I hope that we see some homage to her in the upcoming movies because she is quite a woman and quite a character.

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Haiku Me Friday! The Bridge

A chasm between Father and son, tensions build In truth, a long bridge

A chasm between
Father and son, tensions build
In truth, a long bridge

First, a few administrative updates.  My Friday posts have been lacking because I have a doctors appointment every Friday now since I’m in the last haul of my pregnancy.  And because I am considered high risk, I have to go to the hospital for this appointment instead of my normal doctors and the hospital is further.  So by the time I’m done with all the monitoring and driving round trip, I’ve lost about 2 hours of my day and I spend the rest of that time catching up on my work.

Secondly, I am due in 3.5 weeks!  Soooo soooooon.  I don’t know what’s going to happen with this blog, but I’m sure I’ll be taking a hiatus for a while as I begin my new life and learn how to adjust.  Follow me on Instagram if you are interested in updates, if not, eventually I’m sure I’ll be back.  This is my only outlet for Star Wars!  I need something to keep me sane, haha.

Third, Mei-Mei and I have started a once-a-month Friday initiative where we will both be coloring the same page from the same Star Wars coloring book.  We won’t confer with each other and it’s just a chance to see what we did differently and why.  This month, she colored in the one I did just a few days ago on May the 4th.  Check it out!


I watched the Han Solo death scene three times last night.  It’s just so good.  I think it could be one of the best scenes in the movie acting-wise, cinematically, and artistically.  Abrams did a great job with it.

First, there’s that really long bridge separating both Kylo Ren and Han Solo.  Though bridges are known as a support, it’s made to look almost like a chasm in this instance, emphasizing the long distance emotionally and physically between these two characters.  When Rey and Finn barge in on the top landing, the light falls as a spotlight onto the two characters.  When we take in that expansive shot, it’s foreboding, but the light gives hope: you thinks that maybe there could be redemption here.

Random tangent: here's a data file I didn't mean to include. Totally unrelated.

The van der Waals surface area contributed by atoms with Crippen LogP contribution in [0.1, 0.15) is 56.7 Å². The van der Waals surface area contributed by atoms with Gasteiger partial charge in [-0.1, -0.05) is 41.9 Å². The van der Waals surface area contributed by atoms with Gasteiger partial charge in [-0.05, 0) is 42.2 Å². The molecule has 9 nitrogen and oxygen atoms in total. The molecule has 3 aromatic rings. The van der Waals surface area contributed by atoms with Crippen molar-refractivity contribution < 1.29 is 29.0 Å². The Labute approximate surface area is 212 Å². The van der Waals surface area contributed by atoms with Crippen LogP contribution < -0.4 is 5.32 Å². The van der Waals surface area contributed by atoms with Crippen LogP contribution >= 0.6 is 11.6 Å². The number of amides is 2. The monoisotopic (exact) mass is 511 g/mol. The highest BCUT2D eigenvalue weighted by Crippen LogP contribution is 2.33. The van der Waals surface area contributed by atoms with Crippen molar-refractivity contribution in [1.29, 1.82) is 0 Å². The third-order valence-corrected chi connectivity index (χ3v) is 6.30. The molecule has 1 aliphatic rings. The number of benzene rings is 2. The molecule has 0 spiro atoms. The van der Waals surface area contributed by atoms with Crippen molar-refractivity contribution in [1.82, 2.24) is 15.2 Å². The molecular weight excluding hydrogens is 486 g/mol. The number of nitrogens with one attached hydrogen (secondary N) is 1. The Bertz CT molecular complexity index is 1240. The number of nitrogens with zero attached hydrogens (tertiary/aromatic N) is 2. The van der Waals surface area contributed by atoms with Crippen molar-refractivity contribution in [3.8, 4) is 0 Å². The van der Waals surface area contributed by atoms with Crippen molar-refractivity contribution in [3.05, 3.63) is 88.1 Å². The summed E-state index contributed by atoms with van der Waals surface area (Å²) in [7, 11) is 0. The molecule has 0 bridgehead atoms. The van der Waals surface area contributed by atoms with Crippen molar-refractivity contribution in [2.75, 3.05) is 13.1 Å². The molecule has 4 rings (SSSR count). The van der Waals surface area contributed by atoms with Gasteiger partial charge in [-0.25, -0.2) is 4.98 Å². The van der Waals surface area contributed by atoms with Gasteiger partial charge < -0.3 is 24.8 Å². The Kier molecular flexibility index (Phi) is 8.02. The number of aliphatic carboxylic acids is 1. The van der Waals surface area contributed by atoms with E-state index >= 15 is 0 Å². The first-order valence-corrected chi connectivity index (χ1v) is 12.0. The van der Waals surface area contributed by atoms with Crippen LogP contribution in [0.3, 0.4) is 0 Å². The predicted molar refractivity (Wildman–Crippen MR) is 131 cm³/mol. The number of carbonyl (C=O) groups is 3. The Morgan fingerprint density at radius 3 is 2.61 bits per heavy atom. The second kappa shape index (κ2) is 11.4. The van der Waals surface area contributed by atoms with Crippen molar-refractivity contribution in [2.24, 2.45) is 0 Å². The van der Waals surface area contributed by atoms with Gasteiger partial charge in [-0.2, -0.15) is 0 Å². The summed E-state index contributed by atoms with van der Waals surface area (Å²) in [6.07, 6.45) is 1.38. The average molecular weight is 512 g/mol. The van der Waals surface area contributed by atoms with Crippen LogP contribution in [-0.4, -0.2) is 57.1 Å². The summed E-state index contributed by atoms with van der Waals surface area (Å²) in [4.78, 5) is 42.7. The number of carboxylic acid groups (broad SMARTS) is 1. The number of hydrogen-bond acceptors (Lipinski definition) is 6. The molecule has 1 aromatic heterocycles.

Kylo Ren calls out, “Han Solo!” after Han had yelled his name.  I noticed last night that Han calls his son by his true name (I would expect nothing less), but Kylo Ren also uses Han’s true name.  Not “Father” or “Dad” or anything like that…Han Solo.  I’ve written about the importance of names in Star Wars before, but this is just another perfect example of how by using Han’s given name, Kylo Ren distances himself from his father.  Han uses “Ben” to try to bring his son closer and Kylo Ren uses “Han Solo” to create a distance.

han solo deathAs we transition into the conversation between Kylo and Han, Kylo removes his helmet (and also his conviction) and turns into the petulant child that most people have grown to despise about the character.  Instead, I found that it made a lot of sense.  He’s trying to defend his actions and his turn to the dark side (though not spelled out like that) to his father.  Sometimes I find myself acting like a child a bit when I’m trying to defend myself against my mother or father’s unspoken accusations.  I am listing reasons and I sound a little pathetic, even to myself, similar to Kylo’s excuses that Han’s “son” was weak and foolish so he had to be destroyed.  And when Kylo says Snoke is “wise”, it’s almost like he’s grasping at straws.

When we get to that moment when Kylo Ren acknowledges that he knows what he has to do but doesn’t know if he has the strength, I find the acting of both Adam Driver and Harrison Ford really comes up a notch…especially on Driver’s end.  The tears were in his eyes when he was struggling and petulant but they slowly disappear as he hands the lightsaber to his father.  The beam of light that was on the bridge disappears and you know that last glimmer of hope is gone. As Han tries to wrest the lightsaber, Adam Driver’s subtle progression from conflicted to decided is perfect.  I remember thinking this the very first time I saw the movie in the theaters too.  You can tell that he realizes he does have the strength and he commits the unforgivable act of murdering his own father.